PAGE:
The music swells, the screen goes black, and a title card appears: “a Stephen Frears Film.” For another director, it would be a formality, but in the case of Frears it is a necessary reminder. Frears—whose films range to include everything from Dangerous Liaisons to High Fidelity, from My Beautiful Laundrette to The Queen—is a director who prefers to remain safely anonymous. He churns out smart movies while straining not to leave fingerprints. As Frears told me recently, summoning all his British reserve, “I vigorously protest any auteurial claims.”
“It’s all to do with her eyes,” Frears says of filming Pfeiffer. “You have to get it absolutely on the money. … Couple of inches off, it all goes.”
Since The Queen, the movie that sent a 1,000-watt surge of humanity through the British royals, anonymity has been rather difficult to maintain. And yet here comes a new film, Chéri, which is unlike anything Frears has done before. It has similarities to Dangerous Liaisons: It’s a French period piece starring Michelle Pfeiffer. But where the former was a sprawling melodrama, Chéri is a smallish character study. In Liaisons, Pfeiffer played a woman of virtue, pursued by the circling vulture Vicomte de Valmont. Here, Frears has stripped Pfeiffer of virtue and made her a prostitute.
Frears, who is 68, was in New York the other day attempting to undermine a writer who was celebrating his directorial genius, who sought Scorsese- and Tarantino-like passions within his movies. Did he have a fondness for Colette, author of the novel Chéri? “Not a flicker,” he said. This is typical Frears—he does not do “personal” films. “Other people's ideas are better than mine,” he added. Frears was unshaven and wearing baggy pants, a look Glenn Close once memorably dubbed “like the stadium after the game.” “He’s got his vanity like we all have, but he wears his success and his intellect very lightly,” said Giles Foster, a British director who has worked with Frears at the BBC. “There’s an English reticence to nail your name to the thing.”
So what does a Frears movie entail? Well, for starters, he is a writer’s director. “He insists that the writer is there at all times right through the shooting and the editing,” said Christopher Hampton, who wrote the screenplays for Chéri and Dangerous Liaisons. The writer is Frears’ guide to the cinematic world he has set out to create. In the case of Chéri, it took Frears and Hampton 21 script revisions to flesh out an alien, Belle Époque universe in which a few French courtesans became, for a glorious moment, “the most powerful women in the history of prostitution.”
Chéri’s heroine, Léa de Lonville (Pfeiffer), has made piles of money—just ask her footman. But the movie finds her at an age when her prospects are depreciating faster than an aging center fielder’s. Who’s left to ravish? She selects as her target Chéri (Rupert Friend), the 19-year-old son of another prostitute. Chéri’s quality time with prostitutes is not limited to his mother.
Photographing Pfeiffer, who is 51 and whose face still looks like marble, was a particular challenge. “What you're shooting is lifeless, then you put [the camera] in the right place and it comes together,” Frears said. “Because it's all to do with her eyes. You have to get it absolutely on the money.… Couple of inches off, it all goes.” As the shooting progressed, Hampton devised a scene in which Pfeiffer stares into the mirror. Those blue eyes look at her aged reflection in horror. You’re tempted to recall the final shot of Frears’ Dangerous Liaisons, in which Glenn Close gazed at her reflection and searched madly for a soul—but then that would be an auteurial claim.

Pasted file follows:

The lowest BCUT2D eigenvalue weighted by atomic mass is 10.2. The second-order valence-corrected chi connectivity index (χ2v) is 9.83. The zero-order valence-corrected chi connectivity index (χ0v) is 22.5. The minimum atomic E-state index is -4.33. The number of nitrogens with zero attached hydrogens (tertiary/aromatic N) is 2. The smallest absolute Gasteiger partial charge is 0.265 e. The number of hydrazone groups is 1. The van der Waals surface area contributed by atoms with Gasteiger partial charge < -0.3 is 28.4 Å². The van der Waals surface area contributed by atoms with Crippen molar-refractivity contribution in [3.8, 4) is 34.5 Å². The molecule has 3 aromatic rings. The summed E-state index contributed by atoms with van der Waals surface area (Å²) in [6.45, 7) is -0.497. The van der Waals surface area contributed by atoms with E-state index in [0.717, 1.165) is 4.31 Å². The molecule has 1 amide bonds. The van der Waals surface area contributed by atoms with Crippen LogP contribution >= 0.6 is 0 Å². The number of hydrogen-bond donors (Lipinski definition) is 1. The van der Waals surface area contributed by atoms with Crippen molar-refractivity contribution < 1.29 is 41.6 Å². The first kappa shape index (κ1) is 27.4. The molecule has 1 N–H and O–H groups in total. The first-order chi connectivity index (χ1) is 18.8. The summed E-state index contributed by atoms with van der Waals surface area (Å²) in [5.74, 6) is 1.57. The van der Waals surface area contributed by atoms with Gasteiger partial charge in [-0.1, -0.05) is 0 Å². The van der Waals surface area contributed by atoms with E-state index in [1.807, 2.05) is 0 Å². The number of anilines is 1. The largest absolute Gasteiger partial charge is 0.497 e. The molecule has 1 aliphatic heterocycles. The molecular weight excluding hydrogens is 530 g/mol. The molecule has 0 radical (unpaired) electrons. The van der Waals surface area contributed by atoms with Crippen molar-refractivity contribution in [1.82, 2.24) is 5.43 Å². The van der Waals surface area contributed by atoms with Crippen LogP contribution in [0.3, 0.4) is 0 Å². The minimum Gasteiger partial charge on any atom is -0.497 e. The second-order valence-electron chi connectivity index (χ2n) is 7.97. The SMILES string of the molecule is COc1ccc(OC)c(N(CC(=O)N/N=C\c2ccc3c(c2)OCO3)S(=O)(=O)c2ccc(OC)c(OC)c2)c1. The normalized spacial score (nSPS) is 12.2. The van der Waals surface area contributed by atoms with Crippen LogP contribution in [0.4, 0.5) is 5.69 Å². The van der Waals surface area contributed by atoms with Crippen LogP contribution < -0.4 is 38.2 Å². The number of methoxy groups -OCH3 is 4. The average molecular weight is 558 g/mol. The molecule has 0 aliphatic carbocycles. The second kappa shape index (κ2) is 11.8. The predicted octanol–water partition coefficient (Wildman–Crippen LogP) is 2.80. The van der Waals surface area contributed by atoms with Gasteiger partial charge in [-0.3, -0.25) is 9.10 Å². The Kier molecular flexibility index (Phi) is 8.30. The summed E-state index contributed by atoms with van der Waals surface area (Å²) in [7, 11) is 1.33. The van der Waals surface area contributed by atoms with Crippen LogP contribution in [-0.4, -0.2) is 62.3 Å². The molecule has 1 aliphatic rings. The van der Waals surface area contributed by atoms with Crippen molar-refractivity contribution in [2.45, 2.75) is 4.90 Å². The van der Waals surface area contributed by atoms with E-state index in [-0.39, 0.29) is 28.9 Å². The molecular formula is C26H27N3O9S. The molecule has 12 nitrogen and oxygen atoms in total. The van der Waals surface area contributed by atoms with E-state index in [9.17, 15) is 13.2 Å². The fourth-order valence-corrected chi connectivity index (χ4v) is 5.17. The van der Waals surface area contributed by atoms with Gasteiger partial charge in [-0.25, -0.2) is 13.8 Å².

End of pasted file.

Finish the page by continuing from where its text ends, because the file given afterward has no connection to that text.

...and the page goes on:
A second plank of the Frears method: Make sure the actors have enough confidence to behave ridiculously. Rupert Friend plays Chéri like the walking hangover of a spoiled childhood. In another movie, his petulant demands (“Kiss me!”) and touching innocence—he lays his head on Léa’s lap like her child—would be met with guffaws. “They're making fools of themselves, aren't they?” Frears says of his actors. “They're saying, ‘I'll be in love with you,’ or ‘I'll suffer.’ So you try and make a space where they feel they can do that.”
There are other Frears signatures. There is a journey into an unknown realm: the subterranean London of Dirty Pretty Things or, here, the French prostitute conclaves, with each lady examining the other for wrinkles. There are snatches of screamingly indiscreet dialogue. “Don’t you find, now that the skin’s a little less firm, it holds perfume so much better?” asks Kathy Bates’ Madame Peloux.
But the true mark of a Frears film—what even reticence doesn’t prevent him from describing—is his delight in adding layers of complication. Frears allows that he is interested in “sexual complexity.” What he means is he creates an outrageous situation—a French courtesan and her kept man—and then uses that as cover to sneak in real, human emotion. Though Chéri may not be in a league with The Queen, it has moments that lodge in memory: Léa’s knowing, maternal gaze, indulgent even when Chéri tries on her pearls; Chéri’s strategic use of silence to force his loved ones to fill in the blanks.
About that Frears modesty: It reminds us that 21st-century moviemaking—never mind the ads touting “the third film from Judd Apatow”—is a series of treacherous compromises, creative and otherwise. If anything resembling a “Stephen Frears Film” seeps out, then, well, it’s a small miracle. “The days of jodhpur-wearing are over,” Frears said. “The whip years are finished.” Even so, if you keep your head down you can create a c.v. as rich and varied as a studio director from the 1940s: a royal-court picture, a slacker rock movie, maybe even a few French period pieces. And when a reporter inquires about what your next movie will be, you can look at them like Stephen Frears does and say without any false modesty, “I haven’t a clue.”
Bryan Curtis is a senior editor at The Daily Beast.